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Do you have a nemesis – a particular opponent at the poker table who seems to always end up with a better hand than you, taking away pot after pot you were sure to win?

It seems that at almost every table there is one person who, hand after hand, draws out on me. What could be more frustrating than to start with pocket aces, flop a set of aces – and then lose to a medium straight on the river?

For me, my nemesis is usually a little old lady sitting across the table with a pleasant, friendly smile behind her bifocals.

She almost seems apologetic as she scoops in what I felt certain was destined to be my pot.

I had played patiently, using the Hold’em Algorithm to decide which hands to play. Then, when I was dealt the pocket aces in a middle position, I promptly raised to force out players behind me, hoping to play against three or four opponents.

That strategy worked just fine. Then, when I flopped the third ace with a rainbow board – A-7-8, I was already “counting the chips;” this had to be my pot. Oh boy! It seems my nemesis had been dealt middle connectors – 9-10 offsuit, and was drawing to an open-ended straight at the river.

The 6 of diamonds on the river did me in. She had made a 10-high straight. In hindsight, she played her hand perfectly, calling all the way to the river then check-raising me on the river. With an open-ended straight draw on the flop, her eight outs gave a reasonable shot at the straight (at the river, card odds of about 5-to-1 against) and the pot odds were much higher than the card odds.

She made the right decision in calling me to see the river. Still, with a set of aces, I had 10 outs and was much more likely to fill up or make quad aces on the river, but it didn’t work out that way for me.

It seemed that every time I went in with a strong hand, my nemesis stayed to see the flop – and ended up with a superior hand. Shortly after the set of aces “episode,” I was on the button when looking down at the queen and jack of clubs.

I called to see the flop, there were no raises. My nemesis had also called before me. With five of us to see the flop, I caught two more clubs on the flop. Oh boy! I had a good chance to make a queen-high flush. The big blind made the opening bet and was called by three other opponents. Now it was my turn to act.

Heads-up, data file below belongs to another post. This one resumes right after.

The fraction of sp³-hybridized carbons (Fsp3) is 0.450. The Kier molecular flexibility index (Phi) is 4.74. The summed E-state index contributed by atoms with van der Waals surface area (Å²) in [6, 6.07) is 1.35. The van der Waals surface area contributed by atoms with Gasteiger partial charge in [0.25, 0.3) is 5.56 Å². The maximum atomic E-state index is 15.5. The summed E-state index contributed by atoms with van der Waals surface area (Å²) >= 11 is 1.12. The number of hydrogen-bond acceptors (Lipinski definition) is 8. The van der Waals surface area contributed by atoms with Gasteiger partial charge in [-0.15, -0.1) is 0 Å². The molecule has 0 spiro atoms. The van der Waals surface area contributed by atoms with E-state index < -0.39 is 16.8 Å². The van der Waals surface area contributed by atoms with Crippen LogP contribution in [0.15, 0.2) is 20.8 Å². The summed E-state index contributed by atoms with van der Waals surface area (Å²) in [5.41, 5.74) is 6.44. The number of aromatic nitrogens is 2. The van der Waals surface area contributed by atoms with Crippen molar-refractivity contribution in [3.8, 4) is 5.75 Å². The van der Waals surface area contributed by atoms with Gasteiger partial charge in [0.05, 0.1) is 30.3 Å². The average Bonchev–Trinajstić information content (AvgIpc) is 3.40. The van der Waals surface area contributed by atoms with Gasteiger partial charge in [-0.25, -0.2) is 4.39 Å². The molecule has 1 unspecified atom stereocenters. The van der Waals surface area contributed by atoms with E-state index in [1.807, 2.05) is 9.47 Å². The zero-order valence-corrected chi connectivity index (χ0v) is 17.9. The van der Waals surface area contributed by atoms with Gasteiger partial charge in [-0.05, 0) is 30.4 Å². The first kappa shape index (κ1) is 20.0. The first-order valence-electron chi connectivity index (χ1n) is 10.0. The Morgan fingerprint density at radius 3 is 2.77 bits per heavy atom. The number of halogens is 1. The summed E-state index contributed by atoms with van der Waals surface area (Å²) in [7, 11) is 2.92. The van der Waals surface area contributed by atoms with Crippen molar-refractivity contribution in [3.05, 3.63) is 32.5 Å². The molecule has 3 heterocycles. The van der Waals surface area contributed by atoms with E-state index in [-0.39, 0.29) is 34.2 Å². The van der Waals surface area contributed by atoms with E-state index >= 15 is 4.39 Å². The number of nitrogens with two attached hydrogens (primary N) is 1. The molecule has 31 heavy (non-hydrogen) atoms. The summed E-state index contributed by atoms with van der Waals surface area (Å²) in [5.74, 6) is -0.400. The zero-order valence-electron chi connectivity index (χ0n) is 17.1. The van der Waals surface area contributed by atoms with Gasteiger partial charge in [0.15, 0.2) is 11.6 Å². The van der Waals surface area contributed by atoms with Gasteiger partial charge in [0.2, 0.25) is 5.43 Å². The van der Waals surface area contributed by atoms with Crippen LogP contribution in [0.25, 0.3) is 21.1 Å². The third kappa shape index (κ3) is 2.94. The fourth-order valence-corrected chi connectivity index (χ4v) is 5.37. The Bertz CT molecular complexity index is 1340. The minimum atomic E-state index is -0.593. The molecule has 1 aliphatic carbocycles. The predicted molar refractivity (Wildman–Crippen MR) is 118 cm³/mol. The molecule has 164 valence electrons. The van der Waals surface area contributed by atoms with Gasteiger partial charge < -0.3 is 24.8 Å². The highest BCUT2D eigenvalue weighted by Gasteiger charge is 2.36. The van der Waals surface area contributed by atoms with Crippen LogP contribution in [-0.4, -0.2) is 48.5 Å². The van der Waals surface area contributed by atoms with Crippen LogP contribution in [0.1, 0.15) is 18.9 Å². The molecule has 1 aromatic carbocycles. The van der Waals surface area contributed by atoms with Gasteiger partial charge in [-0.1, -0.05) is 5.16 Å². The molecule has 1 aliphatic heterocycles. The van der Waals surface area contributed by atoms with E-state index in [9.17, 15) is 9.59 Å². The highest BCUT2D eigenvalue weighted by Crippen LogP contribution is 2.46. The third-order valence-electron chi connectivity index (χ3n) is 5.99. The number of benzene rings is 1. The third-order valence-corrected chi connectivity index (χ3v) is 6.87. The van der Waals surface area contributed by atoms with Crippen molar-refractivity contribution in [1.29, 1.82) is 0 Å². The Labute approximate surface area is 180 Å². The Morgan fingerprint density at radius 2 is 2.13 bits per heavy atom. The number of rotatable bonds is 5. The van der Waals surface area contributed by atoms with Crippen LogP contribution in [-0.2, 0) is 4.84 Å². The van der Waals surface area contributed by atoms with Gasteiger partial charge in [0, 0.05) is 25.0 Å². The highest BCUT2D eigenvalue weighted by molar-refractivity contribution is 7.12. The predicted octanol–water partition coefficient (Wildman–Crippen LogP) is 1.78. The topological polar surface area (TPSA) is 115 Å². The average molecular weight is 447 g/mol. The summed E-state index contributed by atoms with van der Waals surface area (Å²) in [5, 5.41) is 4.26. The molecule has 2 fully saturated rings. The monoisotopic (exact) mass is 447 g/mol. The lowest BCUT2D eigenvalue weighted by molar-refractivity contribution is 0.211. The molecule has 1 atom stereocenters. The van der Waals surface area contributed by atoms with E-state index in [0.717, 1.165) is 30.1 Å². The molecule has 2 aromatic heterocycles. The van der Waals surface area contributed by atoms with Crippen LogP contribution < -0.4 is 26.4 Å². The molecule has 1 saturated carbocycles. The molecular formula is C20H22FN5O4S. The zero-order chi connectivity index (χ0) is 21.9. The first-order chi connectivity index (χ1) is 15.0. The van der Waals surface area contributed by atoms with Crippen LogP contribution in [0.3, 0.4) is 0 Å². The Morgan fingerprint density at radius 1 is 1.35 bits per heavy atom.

With nine outs on the flop, I had card odds of less than 2-to-1 against making the flush on the turn or the river. I raised for value. All four called my raise. Skipping ahead, a club fell on the turn, giving me the queen-high flush. (Great!) Then the river brought a fourth club on the board. Trouble.

I was confident (wishful thinking?) that my queen-high flush would take the pot until my nemesis came out betting on the river. Could she have a higher club in the hole than I? Of course I had to call her, my nemesis. She showed down ace of clubs, 10 of spades.

The dealer pushed the pot to her; and I feigned a weak smile as I said: “Nice catch.” She smiled back at me. But I must tell you that before the evening was over, I did get my revenge and made a few hands that bested my nemesis.

Driving home that night a winner, I pondered: Why does it seem there is always one nemesis at my table?

The curse of the nemesis.

“The Engineer,” a noted author and teacher in West Los Angeles, is a member of the Seniors’ Poker Hall of Fame. Contact him on line at [email protected] 

About the Author

George Epstein

A retired engineer, George Epstein is the author of “The Greatest Book of Poker for Winners!” and “Hold’em or Fold’em? – An Algorithm for Making the Key Decision.” He teaches poker courses and conducts a unique Poker Lab at the Claude Pepper Senior Center under the auspices of the City of Los Angeles Dept. of Recreation and Parks and at West Los Angeles College.

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